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A federal judge unsealed evidence in Cardinals-Astros hacking scandal

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A report from David Barron and Jake Kaplan of the Houston Chronicle revealed new details about former Cardinals scouting director Carlos Correa‘s hacking of the Astros’ computer databases from 2013-2014. On Thursday, federal judge Lynn Hughes unsealed three documents pertaining to Correa’s offenses. While certain parts of the documents remain redacted, Barron and Kaplan believe they could give Major League Baseball enough information to issue a punishment for the Cardinals prior to the start of the 2017 season.

The documents revealed that Correa obtained access to to the Astros’ “Ground Control” database 48 times and accessed the accounts of five Astros employees, using passwords from GM Jeff Luhnow, analyst Colin Wyers and three unidentified minor league players in the Astros’ system. Among other offenses, Correa also had “unfettered access” to the email account of director of decision sciences Sig Mejdal for 2 1/2 years.

After hacking into the system, Correa accessed the Astros’ list of preferred selections for the 2013 amateur draft, as well as confidential medical records, trade notes, and numerous scouting reports for players the Cardinals later drafted.

According to assistant U.S. attorney Michael Chu, Correa might also have been behind the Deadspin leak in 2015:

Chu also disclosed in the sentencing report his belief that “it must have been Correa” who leaked confidential Astros information to Deadspin.com concerning 10 months of Astros confidential trade discussions after also posting details to Anonabin.com and Pastebin.com, two bulletin boards that allow anonymous posting of data.

As a result of the Deadspin leak, the prosecutor wrote, “general managers through Major League Baseball were forced to awkwardly reassure their players. … Ultimately, the Astros were forced to issue private apologies to every team in the league. It was a humiliating episode for the Astros.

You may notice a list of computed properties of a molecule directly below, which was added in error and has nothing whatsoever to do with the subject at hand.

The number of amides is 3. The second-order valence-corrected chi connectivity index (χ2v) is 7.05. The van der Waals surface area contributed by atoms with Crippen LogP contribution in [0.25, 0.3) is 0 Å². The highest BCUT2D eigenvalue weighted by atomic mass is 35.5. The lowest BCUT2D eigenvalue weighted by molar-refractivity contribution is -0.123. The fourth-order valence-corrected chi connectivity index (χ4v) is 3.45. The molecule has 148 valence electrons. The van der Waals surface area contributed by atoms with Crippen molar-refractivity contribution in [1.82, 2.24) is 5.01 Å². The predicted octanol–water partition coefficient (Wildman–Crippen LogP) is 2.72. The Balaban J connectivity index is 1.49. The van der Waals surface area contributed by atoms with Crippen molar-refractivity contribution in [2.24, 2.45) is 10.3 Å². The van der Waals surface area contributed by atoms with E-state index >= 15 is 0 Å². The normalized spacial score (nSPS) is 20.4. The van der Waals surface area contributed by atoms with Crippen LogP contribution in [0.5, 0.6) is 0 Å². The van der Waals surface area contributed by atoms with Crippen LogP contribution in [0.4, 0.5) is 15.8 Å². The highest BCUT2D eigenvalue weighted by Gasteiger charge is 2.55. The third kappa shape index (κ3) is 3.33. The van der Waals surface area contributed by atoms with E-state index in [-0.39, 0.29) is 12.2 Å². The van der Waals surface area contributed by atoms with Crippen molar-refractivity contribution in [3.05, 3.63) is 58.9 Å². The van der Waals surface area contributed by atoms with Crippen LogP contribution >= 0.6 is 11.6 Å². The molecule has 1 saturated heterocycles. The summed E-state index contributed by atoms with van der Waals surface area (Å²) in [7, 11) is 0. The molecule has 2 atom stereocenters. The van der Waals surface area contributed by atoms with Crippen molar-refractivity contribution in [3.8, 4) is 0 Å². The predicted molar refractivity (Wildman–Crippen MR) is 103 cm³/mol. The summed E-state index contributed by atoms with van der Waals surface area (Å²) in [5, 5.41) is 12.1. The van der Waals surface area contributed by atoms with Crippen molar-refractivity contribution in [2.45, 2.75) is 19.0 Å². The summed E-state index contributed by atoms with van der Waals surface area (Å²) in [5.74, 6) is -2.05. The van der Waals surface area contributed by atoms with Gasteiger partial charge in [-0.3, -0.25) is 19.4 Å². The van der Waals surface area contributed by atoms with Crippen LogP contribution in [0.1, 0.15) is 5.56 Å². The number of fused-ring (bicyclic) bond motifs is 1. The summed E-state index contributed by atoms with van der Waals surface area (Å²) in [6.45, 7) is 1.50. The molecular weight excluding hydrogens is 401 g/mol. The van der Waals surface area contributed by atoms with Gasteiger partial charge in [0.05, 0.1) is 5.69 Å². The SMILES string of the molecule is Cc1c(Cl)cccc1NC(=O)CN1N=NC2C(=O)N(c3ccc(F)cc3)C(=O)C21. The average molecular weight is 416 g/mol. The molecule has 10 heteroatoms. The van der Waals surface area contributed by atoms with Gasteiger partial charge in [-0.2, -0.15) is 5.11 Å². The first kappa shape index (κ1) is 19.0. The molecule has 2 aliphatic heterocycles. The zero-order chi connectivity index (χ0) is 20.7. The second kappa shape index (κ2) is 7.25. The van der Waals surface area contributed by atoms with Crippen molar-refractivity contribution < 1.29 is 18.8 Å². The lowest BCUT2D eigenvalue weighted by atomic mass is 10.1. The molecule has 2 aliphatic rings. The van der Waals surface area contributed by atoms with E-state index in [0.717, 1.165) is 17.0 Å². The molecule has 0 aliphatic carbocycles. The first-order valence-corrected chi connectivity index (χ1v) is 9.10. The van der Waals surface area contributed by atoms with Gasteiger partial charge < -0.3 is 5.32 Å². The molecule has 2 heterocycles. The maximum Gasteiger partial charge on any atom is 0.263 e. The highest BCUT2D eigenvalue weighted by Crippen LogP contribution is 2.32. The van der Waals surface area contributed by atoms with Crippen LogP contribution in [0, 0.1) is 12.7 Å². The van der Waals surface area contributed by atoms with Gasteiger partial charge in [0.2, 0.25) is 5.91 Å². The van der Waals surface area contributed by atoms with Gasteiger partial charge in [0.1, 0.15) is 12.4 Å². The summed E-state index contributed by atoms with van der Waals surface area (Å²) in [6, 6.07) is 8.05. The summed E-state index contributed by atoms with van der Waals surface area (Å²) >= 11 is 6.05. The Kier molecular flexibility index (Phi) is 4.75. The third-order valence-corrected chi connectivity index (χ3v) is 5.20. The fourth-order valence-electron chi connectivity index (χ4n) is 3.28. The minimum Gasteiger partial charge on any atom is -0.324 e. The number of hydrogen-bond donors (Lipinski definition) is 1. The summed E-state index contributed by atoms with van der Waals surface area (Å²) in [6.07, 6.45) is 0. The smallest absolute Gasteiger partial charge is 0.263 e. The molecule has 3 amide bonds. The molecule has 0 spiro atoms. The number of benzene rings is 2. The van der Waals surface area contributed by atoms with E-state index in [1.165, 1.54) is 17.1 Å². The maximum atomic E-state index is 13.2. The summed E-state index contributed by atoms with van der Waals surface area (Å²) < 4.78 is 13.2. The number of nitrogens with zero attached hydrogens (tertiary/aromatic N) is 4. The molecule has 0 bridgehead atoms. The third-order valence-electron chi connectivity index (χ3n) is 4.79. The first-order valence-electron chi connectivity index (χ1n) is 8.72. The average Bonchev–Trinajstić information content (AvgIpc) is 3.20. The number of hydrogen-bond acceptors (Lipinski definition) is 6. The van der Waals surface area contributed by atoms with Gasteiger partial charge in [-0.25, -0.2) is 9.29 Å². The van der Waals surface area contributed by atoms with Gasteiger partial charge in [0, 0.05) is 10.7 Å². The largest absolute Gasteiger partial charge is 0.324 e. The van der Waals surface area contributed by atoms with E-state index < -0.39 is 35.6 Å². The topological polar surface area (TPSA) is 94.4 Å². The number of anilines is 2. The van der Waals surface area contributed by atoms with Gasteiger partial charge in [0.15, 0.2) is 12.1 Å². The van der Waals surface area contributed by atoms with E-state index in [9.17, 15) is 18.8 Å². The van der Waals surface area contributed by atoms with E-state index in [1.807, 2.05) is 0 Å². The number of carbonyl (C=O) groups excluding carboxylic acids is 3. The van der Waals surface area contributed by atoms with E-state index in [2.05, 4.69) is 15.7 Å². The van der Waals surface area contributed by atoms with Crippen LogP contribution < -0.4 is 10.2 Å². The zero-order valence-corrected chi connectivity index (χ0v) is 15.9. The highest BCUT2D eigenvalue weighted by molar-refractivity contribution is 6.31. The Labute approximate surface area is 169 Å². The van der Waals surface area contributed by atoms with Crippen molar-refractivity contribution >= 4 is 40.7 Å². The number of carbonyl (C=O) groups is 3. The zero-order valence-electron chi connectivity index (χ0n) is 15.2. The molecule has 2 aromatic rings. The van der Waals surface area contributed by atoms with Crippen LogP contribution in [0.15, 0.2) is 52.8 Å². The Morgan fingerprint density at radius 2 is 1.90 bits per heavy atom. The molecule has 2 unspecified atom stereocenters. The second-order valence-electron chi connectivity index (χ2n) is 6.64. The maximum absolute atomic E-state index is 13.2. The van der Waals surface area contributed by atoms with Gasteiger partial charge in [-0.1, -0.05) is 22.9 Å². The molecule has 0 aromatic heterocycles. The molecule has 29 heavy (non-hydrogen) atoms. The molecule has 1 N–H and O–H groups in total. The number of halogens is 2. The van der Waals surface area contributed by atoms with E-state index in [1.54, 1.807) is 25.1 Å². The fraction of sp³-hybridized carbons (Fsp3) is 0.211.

The documents can be read in full here. Based on the details revealed in the reports, Barron and Kaplan estimate that MLB officials could impose a sanction against the Cardinals as soon as this week.

Report: Brewers have put together a trade offer for Christian Yelich

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Craig Mish of SiriusXM reports that the Brewers have put together a trade offer for Marlins outfielder Christian Yelich. He describes the club’s interest in Yelich as “strong,” and notes that other teams remain in the mix.

Yelich’s relationship with the Marlins was recently described by his agent as “irretrievably broken” following the trades of Giancarlo Stanton, Marcell Ozuna, and Dee Gordon. His agent said Yelich “needs to get on with his career where he’s got a chance to win.” Understandably, teams have been calling the Marlins asking about him.

The 26-year-old hit .282/.369/.439 with 18 home runs, 81 RBI, 100 runs scored, and 16 stolen bases in 695 plate appearances last season. He’s in the fourth year of a seven-year, $49.57 million contract of which $44.5 million remains. Given how slow the free agent market has been this offseason, it’s difficult to say exactly what he would get if he were to hit the open market, but it is safe to say that his current contract is very much a bargain for his team, which only makes him even more attractive to inquiring teams.

The Brewers are an interesting team to get involved in the Yelich sweepstakes. Their outfield already has three capable players in Ryan Braun, Domingo Santana, and Keon Broxton. Yelich would still be an upgrade, but the Brewers’ resources may be better spent in other areas like the starting rotation.

Given Yelich’s displeasure and Jeter’s insistence on stripping the Marlins bare — including, potentially, the iconic home run sculpture — it wouldn’t be surprising at all to see a trade happen.